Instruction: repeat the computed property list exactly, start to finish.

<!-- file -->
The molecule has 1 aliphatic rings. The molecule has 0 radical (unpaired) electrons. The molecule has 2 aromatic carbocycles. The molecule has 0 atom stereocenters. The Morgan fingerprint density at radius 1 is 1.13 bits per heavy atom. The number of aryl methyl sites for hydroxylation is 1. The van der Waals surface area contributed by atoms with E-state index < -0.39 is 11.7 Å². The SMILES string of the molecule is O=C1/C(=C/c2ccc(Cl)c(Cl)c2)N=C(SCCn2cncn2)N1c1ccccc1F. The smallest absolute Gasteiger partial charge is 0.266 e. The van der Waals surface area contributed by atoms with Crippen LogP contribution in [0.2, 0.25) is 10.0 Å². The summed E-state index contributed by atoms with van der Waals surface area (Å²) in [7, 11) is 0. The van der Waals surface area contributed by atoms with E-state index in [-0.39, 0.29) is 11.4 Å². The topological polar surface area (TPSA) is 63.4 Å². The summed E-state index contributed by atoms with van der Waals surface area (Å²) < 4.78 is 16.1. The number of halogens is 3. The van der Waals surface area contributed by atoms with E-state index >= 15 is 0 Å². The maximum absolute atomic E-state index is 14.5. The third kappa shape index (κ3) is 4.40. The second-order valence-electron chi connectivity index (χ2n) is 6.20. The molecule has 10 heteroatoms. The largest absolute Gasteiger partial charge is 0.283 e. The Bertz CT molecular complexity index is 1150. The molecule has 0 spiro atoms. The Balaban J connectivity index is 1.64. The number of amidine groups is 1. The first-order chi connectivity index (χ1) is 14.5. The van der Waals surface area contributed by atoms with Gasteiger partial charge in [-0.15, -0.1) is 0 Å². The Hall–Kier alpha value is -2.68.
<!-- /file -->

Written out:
The molecule has 1 aliphatic rings. The molecule has 0 radical (unpaired) electrons. The molecule has 2 aromatic carbocycles. The molecule has 0 atom stereocenters. The Morgan fingerprint density at radius 1 is 1.13 bits per heavy atom. The number of aryl methyl sites for hydroxylation is 1. The van der Waals surface area contributed by atoms with E-state index < -0.39 is 11.7 Å². The SMILES string of the molecule is O=C1/C(=C/c2ccc(Cl)c(Cl)c2)N=C(SCCn2cncn2)N1c1ccccc1F. The smallest absolute Gasteiger partial charge is 0.266 e. The van der Waals surface area contributed by atoms with Crippen LogP contribution in [0.2, 0.25) is 10.0 Å². The summed E-state index contributed by atoms with van der Waals surface area (Å²) in [7, 11) is 0. The van der Waals surface area contributed by atoms with E-state index in [-0.39, 0.29) is 11.4 Å². The topological polar surface area (TPSA) is 63.4 Å². The summed E-state index contributed by atoms with van der Waals surface area (Å²) < 4.78 is 16.1. The number of halogens is 3. The van der Waals surface area contributed by atoms with E-state index >= 15 is 0 Å². The maximum absolute atomic E-state index is 14.5. The third kappa shape index (κ3) is 4.40. The second-order valence-electron chi connectivity index (χ2n) is 6.20. The molecule has 10 heteroatoms. The largest absolute Gasteiger partial charge is 0.283 e. The Bertz CT molecular complexity index is 1150. The molecule has 0 spiro atoms. The Balaban J connectivity index is 1.64. The number of amidine groups is 1. The first-order chi connectivity index (χ1) is 14.5. The van der Waals surface area contributed by atoms with Gasteiger partial charge in [-0.15, -0.1) is 0 Å². The Hall–Kier alpha value is -2.68.